The mnemonic is providing you with a cue but, if you haven't memorised the names, the information you want to recall is not there. You're just giving your overflowing hippocampus yet another pattern of activity to store and retrieve.

Repeat yourself

Pathways between neurons can be strengthened over time. Simple repetition – practising retrieving a memory over and over again – is the best form of consolidating the pattern.

Use science to help you retrieve info

Science tells us the ideal time to revise what you've learned is just before you're about to forget it. And because memories get stronger the more you retrieve them, you should wait exponentially longer each time – after a few minutes, then a few hours, then a day, then a few days. This technique is known as spaced repetition.

This also explains why you forget things so quickly after a week of cramming for an exam. Because the exponential curve of memory retrieval does not continue, the process reverses and within a few weeks, you have forgotten everything.

Take regular breaks

Breaks are important to minimise interference. When your hippocampus is forced to store many new (and often similar) patterns in a short space of time, it can get them jumbled up.

The best example of this is when you get a new telephone number. Your old number is still so well-entrenched in your memory that remembering the new one is a nightmare. It's even worse if the new one has a few similarities to the old.

Plan your revision so you can take breaks and revise what you've just learned before moving on to anything new.

Avoid distractions

Attention is the key to memorising. By choosing to focus on something, you give it a personal meaning that makes it easier to remember. In fact, most of our problems when it comes to revision have very little to do with the brain's capacity for remembering things; we just struggle to devote our full attention to the task in hand.

Playing music while revising will make your task harder, because any speech-like sounds, even at low volume, will automatically use up part of the brain's attention capacity.

Sleep is vital

We spend approximately a third of our lives sleeping and it's never as important as during revision time. Sleep plays a critical role in memory consolidation – this is when the brain backs up short-term patterns and creates long-term memories. The process is believed to occur during deep sleep, when the hippocampal neurons pass the patterns of activity to another part of the brain called the neocortex, which is responsible for language and the generation of motor commands.

Recent research in Nature Neuroscience has shed new light on how memories are decluttered and irrelevant information is deleted during this process. This results in the important memories (the pathways that have been strengthened through repetition) becoming easier to access.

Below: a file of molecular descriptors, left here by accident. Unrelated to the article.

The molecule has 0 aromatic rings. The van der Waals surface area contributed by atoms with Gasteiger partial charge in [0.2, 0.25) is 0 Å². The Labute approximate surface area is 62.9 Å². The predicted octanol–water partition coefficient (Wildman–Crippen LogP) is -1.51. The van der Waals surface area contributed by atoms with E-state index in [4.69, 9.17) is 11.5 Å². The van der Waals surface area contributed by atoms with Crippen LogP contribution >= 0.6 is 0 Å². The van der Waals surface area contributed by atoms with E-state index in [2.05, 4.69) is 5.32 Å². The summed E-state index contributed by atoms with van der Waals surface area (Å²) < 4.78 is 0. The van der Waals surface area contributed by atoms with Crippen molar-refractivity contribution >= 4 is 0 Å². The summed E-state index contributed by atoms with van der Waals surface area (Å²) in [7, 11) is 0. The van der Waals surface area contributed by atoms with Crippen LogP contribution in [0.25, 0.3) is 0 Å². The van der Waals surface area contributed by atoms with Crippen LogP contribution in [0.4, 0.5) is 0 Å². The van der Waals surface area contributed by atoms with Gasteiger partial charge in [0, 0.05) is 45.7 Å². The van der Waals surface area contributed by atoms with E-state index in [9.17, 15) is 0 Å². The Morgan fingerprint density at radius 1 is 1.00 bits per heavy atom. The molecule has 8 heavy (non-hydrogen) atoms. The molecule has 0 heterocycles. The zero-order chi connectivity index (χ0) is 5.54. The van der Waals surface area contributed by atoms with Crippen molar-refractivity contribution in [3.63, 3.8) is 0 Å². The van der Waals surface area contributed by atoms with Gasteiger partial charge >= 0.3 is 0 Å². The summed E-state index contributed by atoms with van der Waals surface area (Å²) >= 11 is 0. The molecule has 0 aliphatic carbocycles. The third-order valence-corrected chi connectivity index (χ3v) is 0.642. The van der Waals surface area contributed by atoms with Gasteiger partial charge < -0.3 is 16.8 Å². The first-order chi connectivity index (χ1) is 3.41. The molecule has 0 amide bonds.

Control your emotions

We remember emotionally charged events far better than others, and this is especially the case if the emotion was a positive one. It is not always possible to have warm feelings about your revision, but if you can associate a particular fact with a visual, auditory or emotional experience from the past, then you have a better chance of remembering it, as you have created multiple pathways for retrieval.

Try to reduce anxiety, because it uses up working memory, leaving a much smaller capacity available for processing and encoding new information.

Can FDA help Caitlin Downing battle brain tumor?

Medical science moves too slowly for some, in part because the Food and Drug Administration's job is to carefully, methodically regulate the pace.

But once in a while, even the FDA makes an exception to its own rules. Sometimes it takes just one little girl.

"The FDA is all about science, not emotion," said Dr. Jeff Downing, a family-practice physician from Oviedo. "I get that. The government doesn't want wild procedures going on without science behind them. But waiting is tough because we don't know how quickly this will grow."

The "this" he refers to is his 5-year-old daughter's deadly brain tumor.

Diagnosed in January with diffuse intrinsic pontine glioma (DIPG), Caitlin Downing is one of about 200 children in the United States each year who gets this type of cancerous brain tumor. Because these growths wind around the brainstem, they cannot be surgically removed.

They are 100 percent fatal; 98 percent of children die within two years of their diagnosis.

Dr. Mark Souweidane, a pediatric neurosurgeon at Memorial Sloan-Kettering Cancer Center in New York, has devoted much of his 17-year career to finding a cure for DIPG.

On May 1, Caitlin became the first person to take part in a phase one clinical trial for which he had just received FDA approval.